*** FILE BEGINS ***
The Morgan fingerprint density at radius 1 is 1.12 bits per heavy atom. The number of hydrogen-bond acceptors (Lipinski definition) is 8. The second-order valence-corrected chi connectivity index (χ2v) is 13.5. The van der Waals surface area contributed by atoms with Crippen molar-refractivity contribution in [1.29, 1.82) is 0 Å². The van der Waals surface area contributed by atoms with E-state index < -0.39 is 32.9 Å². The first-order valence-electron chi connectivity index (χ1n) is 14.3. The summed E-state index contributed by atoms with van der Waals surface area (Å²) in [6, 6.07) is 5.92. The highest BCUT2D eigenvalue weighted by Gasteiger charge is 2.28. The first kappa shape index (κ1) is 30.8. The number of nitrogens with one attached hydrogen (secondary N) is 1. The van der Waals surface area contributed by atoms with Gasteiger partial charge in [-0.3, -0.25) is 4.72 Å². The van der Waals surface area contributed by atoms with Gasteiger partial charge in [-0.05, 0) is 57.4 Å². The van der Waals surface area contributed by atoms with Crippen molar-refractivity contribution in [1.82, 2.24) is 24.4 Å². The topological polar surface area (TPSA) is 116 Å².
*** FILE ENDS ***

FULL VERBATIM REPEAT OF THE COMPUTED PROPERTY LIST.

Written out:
The Morgan fingerprint density at radius 1 is 1.12 bits per heavy atom. The number of hydrogen-bond acceptors (Lipinski definition) is 8. The second-order valence-corrected chi connectivity index (χ2v) is 13.5. The van der Waals surface area contributed by atoms with Crippen molar-refractivity contribution in [1.29, 1.82) is 0 Å². The van der Waals surface area contributed by atoms with E-state index < -0.39 is 32.9 Å². The first-order valence-electron chi connectivity index (χ1n) is 14.3. The summed E-state index contributed by atoms with van der Waals surface area (Å²) in [6, 6.07) is 5.92. The highest BCUT2D eigenvalue weighted by Gasteiger charge is 2.28. The first kappa shape index (κ1) is 30.8. The number of nitrogens with one attached hydrogen (secondary N) is 1. The van der Waals surface area contributed by atoms with Gasteiger partial charge in [-0.3, -0.25) is 4.72 Å². The van der Waals surface area contributed by atoms with Gasteiger partial charge in [-0.05, 0) is 57.4 Å². The van der Waals surface area contributed by atoms with Crippen molar-refractivity contribution in [1.82, 2.24) is 24.4 Å². The topological polar surface area (TPSA) is 116 Å².